The degree you choose can have an impact on your future. Your course of study will determine not only your future career but also your future earnings potential. When selecting a degree, you should look not only at the subject matter but also at the type of degree you will acquire. When it comes to a typical four-year degree, this means learning about the difference between a BA and a BS.
What is a BA?
What is a BS?
What is the Difference Between a BA and BS?
Typically speaking, the difference in a BA and a BS is going to come down to the kind of coursework you undertake. There are many subjects (like Psychology and Engineering) that offer both types of degree.
For the most part, you can assume that all BA paths will have more requirements in the liberal arts than most BS degrees. This will usually include more courses in the languages, fine arts, and social science. BS degrees, on the other hand, will often require students to pursue higher-level math courses and higher level sciences to finish their degrees.
In some cases, the type of degree you get will be chosen by your subject type. Few schools offer a BA in Chemistry, for example, while it's nearly impossible to find a BS in English. The subject matter choice is usually a defining part of the degree process.
How Can I Figure Out What Degree I Will Get?
Typically speaking, you'll know what kind of degree you will receive in your major as soon as you declare. If you are attending a school that allows for both a BA and BS in a subject, though, things can get trickier. This is where your college advisor will play a major role.
With that said, you can figure a few things out by looking at who will give you the degree. If your program is in a College of Science or College of Health Related Professions, there's a decent chance that the degree you end up with will be a BS. Likewise, a College of Liberal Arts or College of Humanities degree will likely be a BA. If you're not sure what kind of degree you will receive, it never hurts to ask.
Which Should I Choose?
The big question about the difference in a BA and BS usually has less to do with the letters on the page and more to do with one's future. It's hard to decide between the two for some, especially as this isn't a choice most people talk about. Fortunately, there are a few key factors you can look at to make your decision.
Your first choice should always be considering what's the norm in your field. If most people in your field have a BS, you'll want to go after the BS. There is usually a good reason, generally, one that's coursework related, and you don't want to go against the grain when you graduate. If there's not a norm to which you can adhere, this means that the degree, in general, is more valuable than that which you learned.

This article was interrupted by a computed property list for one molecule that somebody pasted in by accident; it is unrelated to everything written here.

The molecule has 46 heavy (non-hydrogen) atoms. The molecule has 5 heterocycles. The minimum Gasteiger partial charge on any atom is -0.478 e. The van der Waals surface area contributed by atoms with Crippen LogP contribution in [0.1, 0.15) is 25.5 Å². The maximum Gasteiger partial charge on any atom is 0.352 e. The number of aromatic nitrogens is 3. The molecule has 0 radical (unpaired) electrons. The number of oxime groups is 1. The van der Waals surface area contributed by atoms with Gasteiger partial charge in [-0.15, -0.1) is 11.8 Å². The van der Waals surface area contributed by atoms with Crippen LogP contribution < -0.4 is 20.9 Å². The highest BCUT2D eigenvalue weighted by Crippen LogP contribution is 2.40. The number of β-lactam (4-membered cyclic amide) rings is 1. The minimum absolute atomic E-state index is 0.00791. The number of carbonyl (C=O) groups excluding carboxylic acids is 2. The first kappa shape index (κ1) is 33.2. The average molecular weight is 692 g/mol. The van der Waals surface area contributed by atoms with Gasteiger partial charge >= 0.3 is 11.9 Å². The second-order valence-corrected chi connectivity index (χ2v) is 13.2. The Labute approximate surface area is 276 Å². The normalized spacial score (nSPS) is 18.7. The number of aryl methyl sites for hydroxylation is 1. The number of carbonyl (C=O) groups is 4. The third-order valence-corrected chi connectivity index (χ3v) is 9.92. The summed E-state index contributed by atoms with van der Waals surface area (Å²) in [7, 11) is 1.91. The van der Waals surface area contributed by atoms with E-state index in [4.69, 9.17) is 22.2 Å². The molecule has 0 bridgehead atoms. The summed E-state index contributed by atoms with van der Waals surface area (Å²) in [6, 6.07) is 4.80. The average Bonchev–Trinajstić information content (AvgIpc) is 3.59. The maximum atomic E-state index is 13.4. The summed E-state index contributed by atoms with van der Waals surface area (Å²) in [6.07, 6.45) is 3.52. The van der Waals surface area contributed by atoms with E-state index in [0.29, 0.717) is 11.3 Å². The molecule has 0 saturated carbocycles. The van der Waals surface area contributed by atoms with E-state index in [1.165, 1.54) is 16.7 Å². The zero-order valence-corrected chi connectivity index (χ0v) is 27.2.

If there's no norm, look at the graduate program requirements. If you want to move on to a higher degree, you should see both whether the degree requires a BA or a BS, as well as what most applicants possess. This is a good way to consider your future career prospects, as most high-paying jobs now require you to have a post-Bachelors degree.
Finally, consider your own strengths. If you're more interested in research and writing, there's a good chance you'll be better suited for a BA. If you're more interested in real-world applications and coming up with groundbreaking theories, a BS might be more suitable. In either case, your own strengths will help you succeed.
What Do Employers Think?
Beyond wondering what's best for your future, you also have to consider what's best for your field. Some employers have very specific ideas about your degree. Other's don't. You'll have to do research to find out what's best.
The good news is that most employers look at whether you have a relevant degree, not whether you have BA or BS. If you're looking at an appropriate field, the odds are against the degree type mattering. Outside of a few technical fields, a Bachelors degree will speak for itself.
With that said, you'll want to look at career progression to figure out what your employers might think. If most people in your field go for a Masters of Science, for example, you'll want to get on the path early with a BS. Always look at those who are successful in your field as exemplars.
Which Degree is Better?
At the end of the day, neither a BA nor BS has any inherent advantage over the other. Choosing between the two is a matter of choosing between two divergent academic paths, nothing more. If your school offers both paths, it's a good idea to see what they will lead to in the future.
Don't be fooled by the thought that the harder course of study is always better.